The Fluent Imagination

     A couple of years ago I decided to learn another language. At first I just dabbled in it and learned a few words and phrases. Then as I learned a little more, I started to become, in stages, hungry, frustrated, intrigued, enchanted, and increasingly confident. Now, two and a half years after beginning, I find myself fluctuating between being hungry to learn more and happily becoming more and more confident. But I know I still have a very long way to go before I actually become fluent. I was thinking about this process of learning a language in relation to the way children develop their imagination. In this case, it is a lot more than just acquiring a good grasp of language. It involves figuring out how to think and make connections between the life within and the life outside of oneself. I believe that just as learning a new language is a long and hard and often rewarding and sometimes frustrating process, so too is learning to cultivate one’s imagination or to stimulate the imagination of a child.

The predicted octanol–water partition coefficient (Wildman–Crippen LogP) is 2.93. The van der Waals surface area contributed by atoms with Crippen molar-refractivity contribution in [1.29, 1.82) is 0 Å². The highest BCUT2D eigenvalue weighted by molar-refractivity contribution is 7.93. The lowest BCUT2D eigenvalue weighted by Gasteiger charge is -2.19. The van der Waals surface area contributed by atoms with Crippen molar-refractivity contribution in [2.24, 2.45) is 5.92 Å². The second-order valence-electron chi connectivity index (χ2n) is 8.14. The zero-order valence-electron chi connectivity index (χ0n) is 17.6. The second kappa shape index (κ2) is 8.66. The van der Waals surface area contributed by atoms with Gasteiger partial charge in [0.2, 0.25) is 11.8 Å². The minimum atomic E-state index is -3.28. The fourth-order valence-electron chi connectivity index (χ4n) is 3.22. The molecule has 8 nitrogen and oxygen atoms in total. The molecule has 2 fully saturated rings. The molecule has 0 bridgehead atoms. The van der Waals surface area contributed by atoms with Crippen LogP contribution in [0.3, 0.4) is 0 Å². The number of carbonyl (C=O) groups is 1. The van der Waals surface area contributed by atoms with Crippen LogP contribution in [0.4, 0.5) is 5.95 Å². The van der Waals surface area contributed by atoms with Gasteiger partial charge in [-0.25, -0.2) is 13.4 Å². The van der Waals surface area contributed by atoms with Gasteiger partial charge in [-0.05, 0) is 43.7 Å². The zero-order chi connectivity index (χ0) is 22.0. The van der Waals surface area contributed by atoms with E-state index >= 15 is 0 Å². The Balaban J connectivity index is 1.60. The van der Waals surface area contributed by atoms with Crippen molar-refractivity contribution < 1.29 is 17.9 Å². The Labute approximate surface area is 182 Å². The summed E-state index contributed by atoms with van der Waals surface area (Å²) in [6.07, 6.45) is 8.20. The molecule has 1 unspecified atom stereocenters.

400000000000000082294_s4Imagination is much more than just learning to use and apply language, and it is also not limited to fictional, “imaginary” things. The way I see it, developing an imagination depends on being exposed to many opportunities to think creatively. For example, in Beverly Cleary’s book Ramona the Brave, Ramona had to throw one of her shoes at a dog in order to get past him on the way to school. Of course her teacher was concerned when Ramona arrived with only one shoe, so she gave Ramona an old brown boot to wear to protect her foot. But, “Ramona did not want to wear an old brown boot, and she made up her mind she was not going to wear an old brown boot!” Now was the time for Ramona to think creatively and use her imagination. I think I know how she felt because I know the feeling of trying to solve a problem with the resources and raw materials at hand. I can almost feel Ramona’s brain cogs turning as she ponders the situation. “If only she had some heavy paper and a stapler, she could make a slipper, one that might even be strong enough to last until she reached home. She paid attention to number combinations in one part of her mind, while in that private place in the back of her mind she thought about a paper slipper and how she could make one if she only had a stapler.”